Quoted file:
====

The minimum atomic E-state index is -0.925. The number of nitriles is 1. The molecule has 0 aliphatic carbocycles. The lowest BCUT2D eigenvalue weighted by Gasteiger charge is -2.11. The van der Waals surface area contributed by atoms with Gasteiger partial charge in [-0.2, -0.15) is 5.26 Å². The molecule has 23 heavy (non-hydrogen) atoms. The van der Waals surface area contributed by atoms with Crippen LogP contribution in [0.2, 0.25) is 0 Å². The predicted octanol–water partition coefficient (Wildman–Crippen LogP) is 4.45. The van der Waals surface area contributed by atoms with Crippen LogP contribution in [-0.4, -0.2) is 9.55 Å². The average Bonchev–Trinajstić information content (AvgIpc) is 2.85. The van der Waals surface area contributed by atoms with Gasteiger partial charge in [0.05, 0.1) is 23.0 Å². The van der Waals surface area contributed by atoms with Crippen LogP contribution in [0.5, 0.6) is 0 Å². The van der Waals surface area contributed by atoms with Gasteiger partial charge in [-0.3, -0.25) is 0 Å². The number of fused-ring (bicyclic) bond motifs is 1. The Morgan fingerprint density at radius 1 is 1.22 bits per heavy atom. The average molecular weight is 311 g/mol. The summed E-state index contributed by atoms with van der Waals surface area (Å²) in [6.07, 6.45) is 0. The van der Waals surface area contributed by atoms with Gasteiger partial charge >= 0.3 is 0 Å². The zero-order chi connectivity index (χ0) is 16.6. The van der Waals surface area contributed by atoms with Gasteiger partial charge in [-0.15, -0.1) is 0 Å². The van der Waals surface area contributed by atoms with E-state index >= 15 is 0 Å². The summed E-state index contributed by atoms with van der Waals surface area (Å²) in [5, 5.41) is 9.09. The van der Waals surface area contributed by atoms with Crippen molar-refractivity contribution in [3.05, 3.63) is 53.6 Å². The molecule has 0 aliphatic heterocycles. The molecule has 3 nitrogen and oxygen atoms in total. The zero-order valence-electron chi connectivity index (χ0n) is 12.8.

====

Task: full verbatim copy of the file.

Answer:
The minimum atomic E-state index is -0.925. The number of nitriles is 1. The molecule has 0 aliphatic carbocycles. The lowest BCUT2D eigenvalue weighted by Gasteiger charge is -2.11. The van der Waals surface area contributed by atoms with Gasteiger partial charge in [-0.2, -0.15) is 5.26 Å². The molecule has 23 heavy (non-hydrogen) atoms. The van der Waals surface area contributed by atoms with Crippen LogP contribution in [0.2, 0.25) is 0 Å². The predicted octanol–water partition coefficient (Wildman–Crippen LogP) is 4.45. The van der Waals surface area contributed by atoms with Crippen LogP contribution in [-0.4, -0.2) is 9.55 Å². The average Bonchev–Trinajstić information content (AvgIpc) is 2.85. The van der Waals surface area contributed by atoms with Gasteiger partial charge in [0.05, 0.1) is 23.0 Å². The van der Waals surface area contributed by atoms with Crippen LogP contribution in [0.5, 0.6) is 0 Å². The van der Waals surface area contributed by atoms with Gasteiger partial charge in [-0.3, -0.25) is 0 Å². The number of fused-ring (bicyclic) bond motifs is 1. The Morgan fingerprint density at radius 1 is 1.22 bits per heavy atom. The average molecular weight is 311 g/mol. The summed E-state index contributed by atoms with van der Waals surface area (Å²) in [6.07, 6.45) is 0. The van der Waals surface area contributed by atoms with Gasteiger partial charge >= 0.3 is 0 Å². The zero-order chi connectivity index (χ0) is 16.6. The van der Waals surface area contributed by atoms with Gasteiger partial charge in [-0.15, -0.1) is 0 Å². The van der Waals surface area contributed by atoms with E-state index >= 15 is 0 Å². The summed E-state index contributed by atoms with van der Waals surface area (Å²) in [5, 5.41) is 9.09. The van der Waals surface area contributed by atoms with Crippen molar-refractivity contribution in [3.05, 3.63) is 53.6 Å². The molecule has 0 aliphatic heterocycles. The molecule has 3 nitrogen and oxygen atoms in total. The zero-order valence-electron chi connectivity index (χ0n) is 12.8.